I stood up, looked around and couldn’t believe what I saw. For hundreds of miles in every direction there was nothing but wilderness. Sharp glaciated peaks shot up in all directions, moraine flowed off the sides into the dense forest below. Lush green forest wound through the depths of the valleys. In the distance were bright blue lakes giving birth to snaking rivers and misting waterfalls. The landscape surrounded me and I hoped it would never end. My whole face burst out in smile and a rush of pride came over me.
I happily waited for the rest of the crew to emerge. After a few minutes Adam’s head popped over the ledge. We hugged and then sat in silence, partially from exhaustion, but mostly because we were in awe of what we had just accomplished. One by one they made it up; only a few who were too tired stayed behind – they had reached their summit and that was all that mattered.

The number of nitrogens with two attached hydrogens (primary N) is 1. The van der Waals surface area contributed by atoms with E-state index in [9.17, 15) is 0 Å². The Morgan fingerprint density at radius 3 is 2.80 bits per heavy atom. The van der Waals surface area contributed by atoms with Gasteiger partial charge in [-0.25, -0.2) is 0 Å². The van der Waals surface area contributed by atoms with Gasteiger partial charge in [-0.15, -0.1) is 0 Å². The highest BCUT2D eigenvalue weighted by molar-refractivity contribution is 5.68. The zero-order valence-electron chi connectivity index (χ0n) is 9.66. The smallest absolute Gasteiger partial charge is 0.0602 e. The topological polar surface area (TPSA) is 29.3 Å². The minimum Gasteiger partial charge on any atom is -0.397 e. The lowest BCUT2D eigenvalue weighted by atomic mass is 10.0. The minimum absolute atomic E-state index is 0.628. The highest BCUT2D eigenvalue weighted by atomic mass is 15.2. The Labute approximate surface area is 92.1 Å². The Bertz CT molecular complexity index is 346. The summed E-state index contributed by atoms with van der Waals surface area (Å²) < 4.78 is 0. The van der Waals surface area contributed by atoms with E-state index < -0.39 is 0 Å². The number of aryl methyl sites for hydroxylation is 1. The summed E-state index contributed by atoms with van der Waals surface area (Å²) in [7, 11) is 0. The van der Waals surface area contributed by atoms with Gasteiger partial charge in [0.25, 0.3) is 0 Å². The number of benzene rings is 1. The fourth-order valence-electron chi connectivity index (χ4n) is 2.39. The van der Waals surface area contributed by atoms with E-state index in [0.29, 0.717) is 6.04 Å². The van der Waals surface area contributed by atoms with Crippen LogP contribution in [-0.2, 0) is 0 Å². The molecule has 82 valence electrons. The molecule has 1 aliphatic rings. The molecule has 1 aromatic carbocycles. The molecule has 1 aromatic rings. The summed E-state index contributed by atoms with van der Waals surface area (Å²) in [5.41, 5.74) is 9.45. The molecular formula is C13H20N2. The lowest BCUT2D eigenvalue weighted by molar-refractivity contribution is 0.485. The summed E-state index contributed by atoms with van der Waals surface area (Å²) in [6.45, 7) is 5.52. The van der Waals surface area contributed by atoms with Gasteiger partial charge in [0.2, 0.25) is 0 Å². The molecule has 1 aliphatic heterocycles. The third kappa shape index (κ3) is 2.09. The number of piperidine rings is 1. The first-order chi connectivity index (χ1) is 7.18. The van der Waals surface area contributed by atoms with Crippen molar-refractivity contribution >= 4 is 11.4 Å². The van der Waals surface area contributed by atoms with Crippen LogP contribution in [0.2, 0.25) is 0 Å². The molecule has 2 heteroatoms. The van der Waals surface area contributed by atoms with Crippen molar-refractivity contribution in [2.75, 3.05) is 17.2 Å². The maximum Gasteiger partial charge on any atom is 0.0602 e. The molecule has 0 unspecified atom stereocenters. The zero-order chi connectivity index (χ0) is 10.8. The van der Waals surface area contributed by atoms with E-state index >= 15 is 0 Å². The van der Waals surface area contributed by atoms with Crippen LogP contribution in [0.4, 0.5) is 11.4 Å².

We basked in this moment. This was what we came for, to learn, to explore, and to have an adventure so real that it could never be replicated. This was our moment. This was our mountain. We assumed that no one had ever attempted this peak, and thus as first ascenders we named it Mount ’Stache.
The sun was setting and we still had to get down. Quickly, we belayed down the cliff’s edge and began the long journey back to basecamp. By the time we reached the glacial field there was nothing but darkness. We turned our headlamps on and began navigating the maze, trying our best to follow our footsteps back. After some time we could see the lights of basecamp below and even heard a few shouts from the onlookers – we still had hours to go.
When we finally made it we were greeted by our fellow comrades who were waiting up for us with a warm meal. This team had also attempted a nearby peak but were forced to turn back due to its difficulty. After a quick bite to eat, I crawled into my tent and nestled into my sleeping bag. I laid on my deflating sleeping pad in my dirty clothes. I once again heard the river to my east and glaciers crackling to the north, sounds that had become both familiar and comforting.
I fell asleep smiling, happy to be back in my home, knowing that in a few hours I would once again be wide awake, thinking of the Patagonian wilderness surrounding me. Void of all distractions. Breathing deeply, allowing my mind to drift randomly.